George Fernandes was the romantic symbol of resistance to the Emergency. Scathing about the increasingly vacillating attitude of most opposition leaders, he feared the Lok Sangharsh Samiti had lost its will to fight—the top leadership of the organization was in jail, while those who remained outside did not seem to do much except hold meetings.
Fernandes believed that there were circumstances in which satyagraha, or non-violent resistance, was not the only weapon to be used in a battle for justice; in the fight against an illegitimate government, using violent means was justified, as long as it did not lead to serious injuries and death.
Fernandes had a colourful history. A rebel all his life, he had frequently taken up cudgels against the establishment and crusaded for citizens’ rights. He grew up in Mangalore, and at the age of sixteen was sent to a seminary to be trained as a Catholic priest. Disillusioned by what he considered the hypocrisy of the church, he left the seminary at eighteen and drifted to Bombay in search of employment. He slept at night on the benches at Chowpatty beach and became actively involved with the trade union movement and the Socialist Party. Ram Manohar Lohia, the unconventional and outspoken socialist leader, was his inspiration.
In the 1950s Fernandes became the uncrowned king of the taxi drivers’ union. With his unruly shock of hair framing his lean, bespectacled face, and dressed in his trademark crumpled khadi kurta-pyjama and scuffed chappals, Fernandes looked every bit the fiery activist he was—a “rebel without a pause” as some dubbed him. He was jailed frequently for taking part in agitations. Many in the middle class, including my own family in Bombay, perceived Fernandes as a disruptive influence, a demagogue who kept bringing life in the city to a halt with his calls for “Bombay bandh”. But to hundreds and thousands of Bombay’s downtrodden he was a hero and saviour. In 1967, Fernandes stood against the veteran Congress leader S.K. Patil and stunned the ruling party by defeating the Congress strongman in his Bombay South parliamentary constituency. After his victory he earned the nickname “George the giant killer”.
Fernandes took over as chairman of the All India Railwaymen’s Federation in November 1973. The Indian Railways employed some fourteen lakh people then, nearly 7 per cent of the labour force of the entire organized sector. Railway workers felt they had a legitimate grievance when they compared their incomes with the employees of some other public sector undertakings. Fernandes called a nationwide railway strike on 8 May 1974 to redress grievances of the railway staff, which had been pending for more than two decades. The government had ignored the rising cost of living and not adjusted their salaries accordingly. This was in the heyday of union activity, and soon electricity workers, transport workers and taxi drivers also joined the strike in solidarity with the railway workers.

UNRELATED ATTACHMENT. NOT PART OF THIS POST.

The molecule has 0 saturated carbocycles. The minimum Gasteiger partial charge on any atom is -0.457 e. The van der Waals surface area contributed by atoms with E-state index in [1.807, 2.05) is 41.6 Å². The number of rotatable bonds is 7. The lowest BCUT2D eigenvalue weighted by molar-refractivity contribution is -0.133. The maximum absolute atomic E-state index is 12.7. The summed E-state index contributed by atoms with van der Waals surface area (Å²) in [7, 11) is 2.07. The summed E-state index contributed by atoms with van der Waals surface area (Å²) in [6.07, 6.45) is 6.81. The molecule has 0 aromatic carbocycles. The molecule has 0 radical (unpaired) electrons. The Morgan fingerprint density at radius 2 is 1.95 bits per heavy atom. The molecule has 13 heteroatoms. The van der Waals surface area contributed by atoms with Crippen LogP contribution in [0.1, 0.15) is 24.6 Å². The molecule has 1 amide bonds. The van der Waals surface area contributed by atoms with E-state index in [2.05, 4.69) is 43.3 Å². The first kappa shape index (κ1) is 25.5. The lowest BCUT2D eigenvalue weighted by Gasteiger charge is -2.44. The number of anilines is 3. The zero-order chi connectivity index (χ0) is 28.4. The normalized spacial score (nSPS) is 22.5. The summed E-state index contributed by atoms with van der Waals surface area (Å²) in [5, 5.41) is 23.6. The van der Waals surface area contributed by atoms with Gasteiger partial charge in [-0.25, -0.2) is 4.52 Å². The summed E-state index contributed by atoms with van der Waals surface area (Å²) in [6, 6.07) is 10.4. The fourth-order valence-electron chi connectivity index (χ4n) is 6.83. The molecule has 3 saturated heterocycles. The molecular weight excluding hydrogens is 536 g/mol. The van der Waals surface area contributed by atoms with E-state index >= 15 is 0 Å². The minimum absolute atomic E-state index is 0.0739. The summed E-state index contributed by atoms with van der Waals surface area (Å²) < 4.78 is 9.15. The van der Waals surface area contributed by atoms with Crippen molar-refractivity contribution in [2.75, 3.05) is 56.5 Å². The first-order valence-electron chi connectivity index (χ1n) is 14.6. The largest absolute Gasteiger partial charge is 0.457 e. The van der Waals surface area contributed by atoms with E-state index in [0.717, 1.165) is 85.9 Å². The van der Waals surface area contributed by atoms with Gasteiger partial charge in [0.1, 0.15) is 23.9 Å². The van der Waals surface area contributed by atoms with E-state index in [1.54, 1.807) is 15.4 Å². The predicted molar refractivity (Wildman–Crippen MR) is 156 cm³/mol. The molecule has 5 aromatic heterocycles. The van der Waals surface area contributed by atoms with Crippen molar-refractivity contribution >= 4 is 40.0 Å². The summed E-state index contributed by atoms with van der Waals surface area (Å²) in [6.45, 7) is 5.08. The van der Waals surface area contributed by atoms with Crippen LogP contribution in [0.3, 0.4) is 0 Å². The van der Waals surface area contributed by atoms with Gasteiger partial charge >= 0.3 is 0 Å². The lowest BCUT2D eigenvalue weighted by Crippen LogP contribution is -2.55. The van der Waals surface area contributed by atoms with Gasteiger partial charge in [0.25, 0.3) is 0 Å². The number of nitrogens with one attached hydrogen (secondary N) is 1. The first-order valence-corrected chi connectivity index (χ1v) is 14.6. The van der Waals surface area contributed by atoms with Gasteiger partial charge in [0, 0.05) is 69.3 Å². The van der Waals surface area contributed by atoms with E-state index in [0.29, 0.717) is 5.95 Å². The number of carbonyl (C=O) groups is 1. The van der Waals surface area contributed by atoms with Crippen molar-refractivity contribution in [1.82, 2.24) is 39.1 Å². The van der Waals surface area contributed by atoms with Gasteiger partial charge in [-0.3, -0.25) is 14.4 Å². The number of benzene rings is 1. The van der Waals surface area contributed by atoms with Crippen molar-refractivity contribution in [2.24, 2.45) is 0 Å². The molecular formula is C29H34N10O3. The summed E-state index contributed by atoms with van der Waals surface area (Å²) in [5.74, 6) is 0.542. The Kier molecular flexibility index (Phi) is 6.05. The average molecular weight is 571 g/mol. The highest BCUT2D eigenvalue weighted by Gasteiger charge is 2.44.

For some days the railways came to a standstill. There was no movement of goods or people. Demonstrations were held all over the country. Prime Minister Indira Gandhi responded to the strike with tough measures. Some 30,0000 people, including Fernandes, were imprisoned. Thousands lost their jobs and were evicted from their quarters. The army was called out in several places. The government’s ruthlessness paid off. The strike was broken within three weeks. But the bitterness between the government and the union activists festered for long afterwards. Gandhi complained that on the one hand, the opposition parties were attacking the government for its inability to check rising prices but at the same time they were pressing for the demands of the railway employees to be met even though it would mean sky-rocketing inflation. Gandhi looked upon the railway strike as a manifestation of the growing climate of violence and indiscipline in the country. Indeed, she often mentioned the strike when justifying the imposition of the Emergency.